Few things rankle doctors more than alternative (aka complementary, integrative, holistic, homeopathic, naturopathic) medicine. First came the misery inflicted by the ever-expanding celebrity of practitioners like Andrew Weil and Gary Null (and, for a while, even Radovan Karadzic). And now there is the arrival at the NIH feeding trough of the alternative medicine crowd, angling for a mouthful of the same research dollars that currently fund investigations like “the structural basis for translation termination on the 70S ribosome.”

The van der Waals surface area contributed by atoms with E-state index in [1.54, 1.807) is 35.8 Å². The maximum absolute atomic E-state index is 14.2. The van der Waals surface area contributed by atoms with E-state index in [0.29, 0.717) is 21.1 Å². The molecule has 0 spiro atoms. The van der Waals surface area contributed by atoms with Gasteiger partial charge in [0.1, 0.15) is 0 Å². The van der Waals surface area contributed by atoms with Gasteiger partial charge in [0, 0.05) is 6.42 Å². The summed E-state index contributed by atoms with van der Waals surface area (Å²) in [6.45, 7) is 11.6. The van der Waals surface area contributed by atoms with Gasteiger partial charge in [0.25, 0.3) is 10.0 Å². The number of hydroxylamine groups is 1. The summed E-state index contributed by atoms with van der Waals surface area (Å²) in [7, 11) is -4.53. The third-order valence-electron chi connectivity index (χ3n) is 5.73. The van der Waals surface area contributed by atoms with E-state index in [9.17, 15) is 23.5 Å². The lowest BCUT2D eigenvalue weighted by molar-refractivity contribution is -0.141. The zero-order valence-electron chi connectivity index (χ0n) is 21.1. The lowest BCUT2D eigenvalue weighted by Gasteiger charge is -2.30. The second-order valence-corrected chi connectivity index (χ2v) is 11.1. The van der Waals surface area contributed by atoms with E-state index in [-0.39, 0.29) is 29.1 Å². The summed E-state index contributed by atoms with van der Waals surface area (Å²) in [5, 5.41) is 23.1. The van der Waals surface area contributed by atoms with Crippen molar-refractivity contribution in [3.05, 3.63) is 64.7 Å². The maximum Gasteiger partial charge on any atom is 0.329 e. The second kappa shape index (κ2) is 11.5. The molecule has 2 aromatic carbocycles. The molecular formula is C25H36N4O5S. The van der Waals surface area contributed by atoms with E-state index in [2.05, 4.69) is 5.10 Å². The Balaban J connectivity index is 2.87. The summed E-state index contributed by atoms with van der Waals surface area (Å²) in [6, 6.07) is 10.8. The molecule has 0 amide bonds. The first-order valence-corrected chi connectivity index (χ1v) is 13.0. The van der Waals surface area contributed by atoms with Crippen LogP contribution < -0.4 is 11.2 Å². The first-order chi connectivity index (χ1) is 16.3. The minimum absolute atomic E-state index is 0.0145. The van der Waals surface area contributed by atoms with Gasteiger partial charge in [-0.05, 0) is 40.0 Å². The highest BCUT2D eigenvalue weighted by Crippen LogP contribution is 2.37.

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Though initially caught flat-footed, academic medicine rallied, as it always does when big bucks are on offer. After decades of belittling the alternative folk as a bunch of snake-oil salesmen and sleazeballs, academic medical centers suddenly realized that—guess what—they were big fans of the approach all along. Yale University is one of the latest brand-name institutions to go through the change. Last year, it joined 40 other medical schools in the Consortium of Academic Health Centers for Integrative Medicine, and began the awkward dance that has characterized such mergers.